"Jeff's always had talent. He's always had a lot of expectations, high expectations, and it's no different this year for us," Rondo said. "He's been playing very good for us, he's buying into the system, buying into his role and he's working hard every day."
He's working hard for himself and for his teammates. He's working hard to show he's not the player we once thought he was. But most of all, he's working hard with the ultimate goal in mind.
"We have a hell of a team, man," Green said. "I mean who doesn't want to be a part of something special like this? We have a great opportunity to win the championship. I want to win, and this is a great chance for me to do that."

Celtics-Wizards preview: Making of a matchup

Celtics-Wizards preview: Making of a matchup

BOSTON -- While it’s debatable whether the Boston Celtics and Washington Wizards are rivals, there’s no question there has been a heightened level of animosity towards one another when they play.

When these two met on Jan. 11, the Celtics came away with a 117-108 win.

But the game itself featured plenty of back-and-forth trash talk, finger-pointing, cries of dirty play and NBA fines.

IN FACT . . . Washington plans to bury Boston

“It’ll be a physical game,” said Jae Crowder who was hit with a five-figure fine for his role in a post-game incident involving Washington’s John Wall. “We have to answer the bell; we’ll be ready.”

Crowder knows he and his teammates must balance being the more physical team, with not losing their cool because if tonight’s game is anything like previous ones, there will be trash talk … lots of trash talk.

“They talk a little bit more than other teams,” said Crowder who added that was a factor in the incident him and Wall which cost them $25,000 and $15,000, respectively.

Crowder said a flagrant-foul committed by Washington’s Bradley Beal against Marcus Smart was what really cranked the level of animosity that was already at a high level.

But Beal probably hasn’t fully put behind him an incident last season in which Smart broke his nose and put him in the league’s concussion protocol program on a Smart drive to the basket.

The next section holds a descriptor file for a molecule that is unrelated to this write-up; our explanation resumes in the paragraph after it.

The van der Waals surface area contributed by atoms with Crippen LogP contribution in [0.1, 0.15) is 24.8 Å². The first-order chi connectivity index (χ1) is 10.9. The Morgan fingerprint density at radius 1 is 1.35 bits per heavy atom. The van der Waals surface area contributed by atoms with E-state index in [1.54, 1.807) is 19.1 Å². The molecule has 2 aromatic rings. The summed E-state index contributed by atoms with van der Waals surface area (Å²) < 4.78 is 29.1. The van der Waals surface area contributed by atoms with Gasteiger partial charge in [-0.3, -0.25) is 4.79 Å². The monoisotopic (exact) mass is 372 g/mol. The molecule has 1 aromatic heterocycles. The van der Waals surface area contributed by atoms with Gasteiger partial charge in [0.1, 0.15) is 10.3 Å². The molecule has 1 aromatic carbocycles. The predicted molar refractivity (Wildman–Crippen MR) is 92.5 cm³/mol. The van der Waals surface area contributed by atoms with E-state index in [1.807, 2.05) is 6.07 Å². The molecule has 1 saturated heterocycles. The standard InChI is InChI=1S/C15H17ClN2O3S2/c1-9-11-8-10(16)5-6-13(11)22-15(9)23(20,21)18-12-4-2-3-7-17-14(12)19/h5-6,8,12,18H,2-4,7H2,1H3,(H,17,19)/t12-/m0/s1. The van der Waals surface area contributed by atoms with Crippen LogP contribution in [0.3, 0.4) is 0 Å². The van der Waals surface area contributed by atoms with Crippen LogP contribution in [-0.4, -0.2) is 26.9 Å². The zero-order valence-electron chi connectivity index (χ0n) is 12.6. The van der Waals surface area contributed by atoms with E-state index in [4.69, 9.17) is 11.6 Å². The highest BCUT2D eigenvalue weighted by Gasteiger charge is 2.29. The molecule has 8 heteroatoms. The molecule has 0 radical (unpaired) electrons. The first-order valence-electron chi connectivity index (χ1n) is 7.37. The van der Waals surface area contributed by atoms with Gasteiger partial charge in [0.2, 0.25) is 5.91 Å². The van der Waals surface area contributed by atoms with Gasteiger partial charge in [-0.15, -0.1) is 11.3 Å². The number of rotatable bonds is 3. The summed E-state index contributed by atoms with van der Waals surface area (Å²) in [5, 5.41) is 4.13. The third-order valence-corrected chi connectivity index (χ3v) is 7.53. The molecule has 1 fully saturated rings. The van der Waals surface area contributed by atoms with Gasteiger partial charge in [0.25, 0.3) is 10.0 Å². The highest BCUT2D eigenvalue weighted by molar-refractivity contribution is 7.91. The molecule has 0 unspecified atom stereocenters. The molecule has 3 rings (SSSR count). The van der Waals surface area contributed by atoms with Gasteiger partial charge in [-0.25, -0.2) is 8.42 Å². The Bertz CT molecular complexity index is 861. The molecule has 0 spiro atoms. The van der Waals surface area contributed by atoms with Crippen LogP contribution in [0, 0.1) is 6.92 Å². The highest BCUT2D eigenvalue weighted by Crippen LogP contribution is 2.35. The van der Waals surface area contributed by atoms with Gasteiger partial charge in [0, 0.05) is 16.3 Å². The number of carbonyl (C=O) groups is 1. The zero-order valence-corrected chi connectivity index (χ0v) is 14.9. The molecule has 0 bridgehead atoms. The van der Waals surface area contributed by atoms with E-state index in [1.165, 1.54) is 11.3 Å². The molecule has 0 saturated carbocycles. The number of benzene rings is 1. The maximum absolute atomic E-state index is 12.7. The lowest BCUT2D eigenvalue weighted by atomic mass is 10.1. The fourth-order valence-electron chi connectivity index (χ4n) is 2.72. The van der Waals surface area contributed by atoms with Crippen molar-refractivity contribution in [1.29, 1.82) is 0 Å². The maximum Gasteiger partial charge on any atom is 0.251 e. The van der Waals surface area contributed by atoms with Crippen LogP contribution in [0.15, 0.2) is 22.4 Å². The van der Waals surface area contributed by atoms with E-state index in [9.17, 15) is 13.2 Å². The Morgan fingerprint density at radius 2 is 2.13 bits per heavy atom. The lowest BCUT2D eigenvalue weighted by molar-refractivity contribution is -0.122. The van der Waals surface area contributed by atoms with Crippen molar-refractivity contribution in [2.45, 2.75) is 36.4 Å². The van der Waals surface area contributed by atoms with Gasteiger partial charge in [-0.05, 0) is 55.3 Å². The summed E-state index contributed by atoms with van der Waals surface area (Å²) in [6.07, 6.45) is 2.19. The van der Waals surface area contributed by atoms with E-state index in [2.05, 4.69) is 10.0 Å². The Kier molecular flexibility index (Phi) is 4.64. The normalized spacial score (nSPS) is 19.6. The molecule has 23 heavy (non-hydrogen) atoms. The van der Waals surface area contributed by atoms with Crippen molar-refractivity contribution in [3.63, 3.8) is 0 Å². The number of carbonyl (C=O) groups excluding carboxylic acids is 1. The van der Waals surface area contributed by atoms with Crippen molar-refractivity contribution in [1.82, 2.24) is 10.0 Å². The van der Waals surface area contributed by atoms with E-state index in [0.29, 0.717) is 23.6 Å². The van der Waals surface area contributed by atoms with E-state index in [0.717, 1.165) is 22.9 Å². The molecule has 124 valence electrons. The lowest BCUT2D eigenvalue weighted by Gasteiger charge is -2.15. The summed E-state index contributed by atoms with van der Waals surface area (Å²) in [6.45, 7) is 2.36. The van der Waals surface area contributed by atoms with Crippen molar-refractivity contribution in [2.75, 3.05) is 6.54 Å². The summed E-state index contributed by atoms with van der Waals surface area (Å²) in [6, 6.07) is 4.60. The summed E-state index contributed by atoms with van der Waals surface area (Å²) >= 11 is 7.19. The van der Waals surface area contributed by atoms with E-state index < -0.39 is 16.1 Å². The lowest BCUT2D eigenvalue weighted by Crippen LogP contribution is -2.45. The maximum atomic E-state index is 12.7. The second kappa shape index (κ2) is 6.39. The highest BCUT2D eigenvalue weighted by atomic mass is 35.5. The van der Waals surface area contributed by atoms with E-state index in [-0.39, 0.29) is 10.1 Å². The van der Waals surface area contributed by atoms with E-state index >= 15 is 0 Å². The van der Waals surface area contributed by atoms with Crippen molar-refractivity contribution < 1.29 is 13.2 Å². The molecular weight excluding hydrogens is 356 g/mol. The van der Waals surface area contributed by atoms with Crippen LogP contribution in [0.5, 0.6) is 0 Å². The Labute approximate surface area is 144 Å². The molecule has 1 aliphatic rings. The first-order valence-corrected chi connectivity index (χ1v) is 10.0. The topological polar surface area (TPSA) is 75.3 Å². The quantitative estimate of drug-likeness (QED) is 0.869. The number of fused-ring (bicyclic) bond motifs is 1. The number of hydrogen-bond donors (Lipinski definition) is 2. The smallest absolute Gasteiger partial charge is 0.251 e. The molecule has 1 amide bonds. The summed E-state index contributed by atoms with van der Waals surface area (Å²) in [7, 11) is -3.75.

As far as the hard foul that Beal delivered to him earlier this month, Smart said, “you take exception to every hard foul.”

Smart added, “It’s the game of basketball. You play with your emotions and intensity and everything like that. It comes with the game.”

While Crowder understands the Celtics have to play a physical brand of basketball, he’s not looking to do anything that might result in him having to cut another $25,000 check which was the amount of his fine from the Jan. 11 game against the Wizards.

“I’m looking at it as another game we have to win,” Crowder said. “I’m not looking at it as a rivalry or anything like that. I’m not coming in talking; they might.”

For the Wizards, winners in four of their five games since losing to Boston, a major key to their success lies in the play of their backcourt.

John Wall and Bradley Beal are the latest high-scoring backcourt tandem that the Celtics have to be worried about.

And making matters worse for Boston, the Celtics will have to try and make due without Avery Bradley who is still dealing with a right Achilles injury.

Celtics head coach Brad Stevens said the 6-foot-2 Bradley was not going to be with the team in Washington and would most likely be out all this week.

That means Boston will lean heavily on Smart to not only help the offense run relatively smooth, but also provide some much-needed defense to help limit Wall and Beal who collectively rank among the higher-scoring starting backcourts in the NBA.

“We have to slow them down; by any means we have to slow them down,” Thomas said. “We know they go as far as those two take them. It’s going to be a tough game. They have a lot of momentum at home. It’ll be a tough game for us. But we’re ready for the opportunity.”

Wall and Beal are just the latest in a string of high-scoring backcourts that the Celtics have had to contend with recently.

In Saturday’s 127-123 overtime home loss to Portland, C.J. McCollum and Damian Lillard combined to score 63 points on 20-for-42 shooting from the field.